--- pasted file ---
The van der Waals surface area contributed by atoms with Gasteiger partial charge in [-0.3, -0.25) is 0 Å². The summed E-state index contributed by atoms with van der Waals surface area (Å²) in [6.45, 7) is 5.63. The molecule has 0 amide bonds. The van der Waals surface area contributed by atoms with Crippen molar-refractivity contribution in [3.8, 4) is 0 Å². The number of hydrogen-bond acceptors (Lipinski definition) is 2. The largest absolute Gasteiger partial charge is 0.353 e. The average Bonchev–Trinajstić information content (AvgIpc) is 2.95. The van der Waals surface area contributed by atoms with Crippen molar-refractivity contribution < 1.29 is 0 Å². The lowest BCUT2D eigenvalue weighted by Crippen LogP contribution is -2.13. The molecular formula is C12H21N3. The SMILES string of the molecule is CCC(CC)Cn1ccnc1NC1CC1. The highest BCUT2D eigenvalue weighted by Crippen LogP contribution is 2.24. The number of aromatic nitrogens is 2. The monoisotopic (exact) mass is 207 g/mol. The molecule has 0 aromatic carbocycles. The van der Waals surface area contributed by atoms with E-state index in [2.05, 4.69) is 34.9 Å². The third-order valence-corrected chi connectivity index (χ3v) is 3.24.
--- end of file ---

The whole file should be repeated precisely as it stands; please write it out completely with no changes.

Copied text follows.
The van der Waals surface area contributed by atoms with Gasteiger partial charge in [-0.3, -0.25) is 0 Å². The summed E-state index contributed by atoms with van der Waals surface area (Å²) in [6.45, 7) is 5.63. The molecule has 0 amide bonds. The van der Waals surface area contributed by atoms with Crippen molar-refractivity contribution in [3.8, 4) is 0 Å². The number of hydrogen-bond acceptors (Lipinski definition) is 2. The largest absolute Gasteiger partial charge is 0.353 e. The average Bonchev–Trinajstić information content (AvgIpc) is 2.95. The van der Waals surface area contributed by atoms with Crippen molar-refractivity contribution < 1.29 is 0 Å². The lowest BCUT2D eigenvalue weighted by Crippen LogP contribution is -2.13. The molecular formula is C12H21N3. The SMILES string of the molecule is CCC(CC)Cn1ccnc1NC1CC1. The highest BCUT2D eigenvalue weighted by Crippen LogP contribution is 2.24. The number of aromatic nitrogens is 2. The monoisotopic (exact) mass is 207 g/mol. The molecule has 0 aromatic carbocycles. The van der Waals surface area contributed by atoms with E-state index in [2.05, 4.69) is 34.9 Å². The third-order valence-corrected chi connectivity index (χ3v) is 3.24.